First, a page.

More than 200 FBI agents and 100 deputy marshals participated in the operation, said federal law enforcement officials.
"I am pleased that so far the operation has gone very, very smoothly," Reno said. "All indications are that the protesters have handled themselves in a peaceful and dignified manner."
Although the protesters were moving without a fight, Reno said they wanted to be taken into custody to underscore their opposition to the bombing range.
She said no special court order was needed to evict the protesters because they were in violation of federal laws against trespassing on U.S. military property.
"The military had the authority to act, but in this instance it was felt that law enforcement had more experience in a situation like this," Reno said.
A raid to clear the base had been expected since three U.S. warships carrying Marines arrived in the Vieques area Monday. Reno said the Navy and Marines had ultimate responsibility for securing the range.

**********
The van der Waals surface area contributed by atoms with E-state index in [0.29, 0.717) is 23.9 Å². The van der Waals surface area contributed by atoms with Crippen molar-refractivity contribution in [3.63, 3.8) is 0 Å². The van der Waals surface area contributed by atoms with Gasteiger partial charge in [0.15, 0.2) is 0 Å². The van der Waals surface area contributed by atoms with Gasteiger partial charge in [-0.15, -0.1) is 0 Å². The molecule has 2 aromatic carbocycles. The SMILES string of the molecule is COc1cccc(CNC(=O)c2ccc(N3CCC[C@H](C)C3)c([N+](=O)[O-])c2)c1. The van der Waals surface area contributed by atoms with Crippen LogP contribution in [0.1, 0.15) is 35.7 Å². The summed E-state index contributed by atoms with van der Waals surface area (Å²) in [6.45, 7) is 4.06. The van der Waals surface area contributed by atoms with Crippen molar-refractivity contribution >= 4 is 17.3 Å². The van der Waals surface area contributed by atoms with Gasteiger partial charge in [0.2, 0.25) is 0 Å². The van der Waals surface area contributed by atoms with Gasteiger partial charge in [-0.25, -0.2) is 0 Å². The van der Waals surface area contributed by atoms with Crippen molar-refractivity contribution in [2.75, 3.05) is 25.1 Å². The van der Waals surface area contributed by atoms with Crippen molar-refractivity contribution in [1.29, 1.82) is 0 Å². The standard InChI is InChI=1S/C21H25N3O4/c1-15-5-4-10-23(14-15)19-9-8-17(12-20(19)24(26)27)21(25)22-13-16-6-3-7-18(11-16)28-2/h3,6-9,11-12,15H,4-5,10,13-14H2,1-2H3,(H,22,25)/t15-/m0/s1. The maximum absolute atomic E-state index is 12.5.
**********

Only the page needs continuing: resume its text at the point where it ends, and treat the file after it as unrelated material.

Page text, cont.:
Earlier today, the U.S. Coast Guard said it was blockading waters and land adjacent to the bombing range and warned people to stay away.
Reno spoke about four hours after the operation began. She emphasized that the action was taken "with the full support of the government of Puerto Rico and the assistance of the police of Puerto Rico."
"I think it was pretty straightforward," she said of the operation.
And she shrugged off any comparisons between that operation and the armed raid that took Elian Gonzalez from the home of his Miami relatives and returned him to his Cuban father two weeks ago.
Asked whether the lessons of that raid had influenced agents in the Vieques operation, notable for its careful on-scene negotiations with protesters, Reno simply said, "No."
ROSSELLO SATISFIED WITH OPERATION ON VIEQUES
By Melissa Correa Velazquez, EFE News Service
Carolina, Puerto Rico , May 4 (EFE).- Puerto Rican Gov. Pedro Rossello made an aerial inspection of several areas on the island of Vieques on Thursday, after which he expressed his satisfaction with the way the eviction of demonstrators protesting U.S. military actions was carried out.
Rossello flew over the Navy's Camp Garcia, where protesters had been stationed, to observe the results of the operation, which was carried out by FBI agents and federal marshals.